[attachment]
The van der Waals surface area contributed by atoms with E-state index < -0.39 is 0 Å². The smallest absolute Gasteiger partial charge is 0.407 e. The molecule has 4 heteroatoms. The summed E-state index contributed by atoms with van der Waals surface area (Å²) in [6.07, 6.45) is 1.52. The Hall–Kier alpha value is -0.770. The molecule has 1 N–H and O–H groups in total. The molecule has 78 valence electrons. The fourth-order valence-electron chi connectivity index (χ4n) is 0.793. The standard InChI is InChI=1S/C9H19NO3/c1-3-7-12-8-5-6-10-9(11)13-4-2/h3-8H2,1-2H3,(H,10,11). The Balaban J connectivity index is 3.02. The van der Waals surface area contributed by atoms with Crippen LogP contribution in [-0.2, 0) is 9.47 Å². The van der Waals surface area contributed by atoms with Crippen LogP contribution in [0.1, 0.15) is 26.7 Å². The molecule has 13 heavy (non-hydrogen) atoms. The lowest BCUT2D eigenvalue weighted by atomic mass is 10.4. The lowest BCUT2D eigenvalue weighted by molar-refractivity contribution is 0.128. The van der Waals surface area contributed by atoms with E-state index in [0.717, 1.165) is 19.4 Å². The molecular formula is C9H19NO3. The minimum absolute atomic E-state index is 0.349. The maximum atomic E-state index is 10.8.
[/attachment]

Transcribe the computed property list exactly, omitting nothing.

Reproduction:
The van der Waals surface area contributed by atoms with E-state index < -0.39 is 0 Å². The smallest absolute Gasteiger partial charge is 0.407 e. The molecule has 4 heteroatoms. The summed E-state index contributed by atoms with van der Waals surface area (Å²) in [6.07, 6.45) is 1.52. The Hall–Kier alpha value is -0.770. The molecule has 1 N–H and O–H groups in total. The molecule has 78 valence electrons. The fourth-order valence-electron chi connectivity index (χ4n) is 0.793. The standard InChI is InChI=1S/C9H19NO3/c1-3-7-12-8-5-6-10-9(11)13-4-2/h3-8H2,1-2H3,(H,10,11). The Balaban J connectivity index is 3.02. The van der Waals surface area contributed by atoms with Crippen LogP contribution in [-0.2, 0) is 9.47 Å². The van der Waals surface area contributed by atoms with Crippen LogP contribution in [0.1, 0.15) is 26.7 Å². The molecule has 13 heavy (non-hydrogen) atoms. The lowest BCUT2D eigenvalue weighted by atomic mass is 10.4. The lowest BCUT2D eigenvalue weighted by molar-refractivity contribution is 0.128. The van der Waals surface area contributed by atoms with E-state index in [0.717, 1.165) is 19.4 Å². The molecular formula is C9H19NO3. The minimum absolute atomic E-state index is 0.349. The maximum atomic E-state index is 10.8.